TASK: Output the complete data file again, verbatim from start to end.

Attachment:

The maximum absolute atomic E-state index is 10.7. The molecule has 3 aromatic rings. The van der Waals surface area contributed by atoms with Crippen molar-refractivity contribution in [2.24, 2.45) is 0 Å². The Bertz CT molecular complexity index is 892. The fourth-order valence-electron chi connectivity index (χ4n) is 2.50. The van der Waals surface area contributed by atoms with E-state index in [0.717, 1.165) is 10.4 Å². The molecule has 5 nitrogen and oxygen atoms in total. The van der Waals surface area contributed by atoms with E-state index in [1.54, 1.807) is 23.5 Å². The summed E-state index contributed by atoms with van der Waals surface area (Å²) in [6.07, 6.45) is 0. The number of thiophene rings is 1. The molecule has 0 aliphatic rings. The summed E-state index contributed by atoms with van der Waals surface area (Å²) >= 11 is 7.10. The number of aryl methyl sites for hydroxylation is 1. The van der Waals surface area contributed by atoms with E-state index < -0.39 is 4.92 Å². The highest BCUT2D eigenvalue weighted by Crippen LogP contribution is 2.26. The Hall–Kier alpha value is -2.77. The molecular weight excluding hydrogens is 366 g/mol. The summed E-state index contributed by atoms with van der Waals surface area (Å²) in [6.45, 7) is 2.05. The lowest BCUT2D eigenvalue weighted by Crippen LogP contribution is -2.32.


The maximum absolute atomic E-state index is 10.7. The molecule has 3 aromatic rings. The van der Waals surface area contributed by atoms with Crippen molar-refractivity contribution in [2.24, 2.45) is 0 Å². The Bertz CT molecular complexity index is 892. The fourth-order valence-electron chi connectivity index (χ4n) is 2.50. The van der Waals surface area contributed by atoms with E-state index in [0.717, 1.165) is 10.4 Å². The molecule has 5 nitrogen and oxygen atoms in total. The van der Waals surface area contributed by atoms with E-state index in [1.54, 1.807) is 23.5 Å². The summed E-state index contributed by atoms with van der Waals surface area (Å²) in [6.07, 6.45) is 0. The number of thiophene rings is 1. The molecule has 0 aliphatic rings. The summed E-state index contributed by atoms with van der Waals surface area (Å²) >= 11 is 7.10. The number of aryl methyl sites for hydroxylation is 1. The van der Waals surface area contributed by atoms with E-state index < -0.39 is 4.92 Å². The highest BCUT2D eigenvalue weighted by Crippen LogP contribution is 2.26. The Hall–Kier alpha value is -2.77. The molecular weight excluding hydrogens is 366 g/mol. The summed E-state index contributed by atoms with van der Waals surface area (Å²) in [6.45, 7) is 2.05. The lowest BCUT2D eigenvalue weighted by Crippen LogP contribution is -2.32.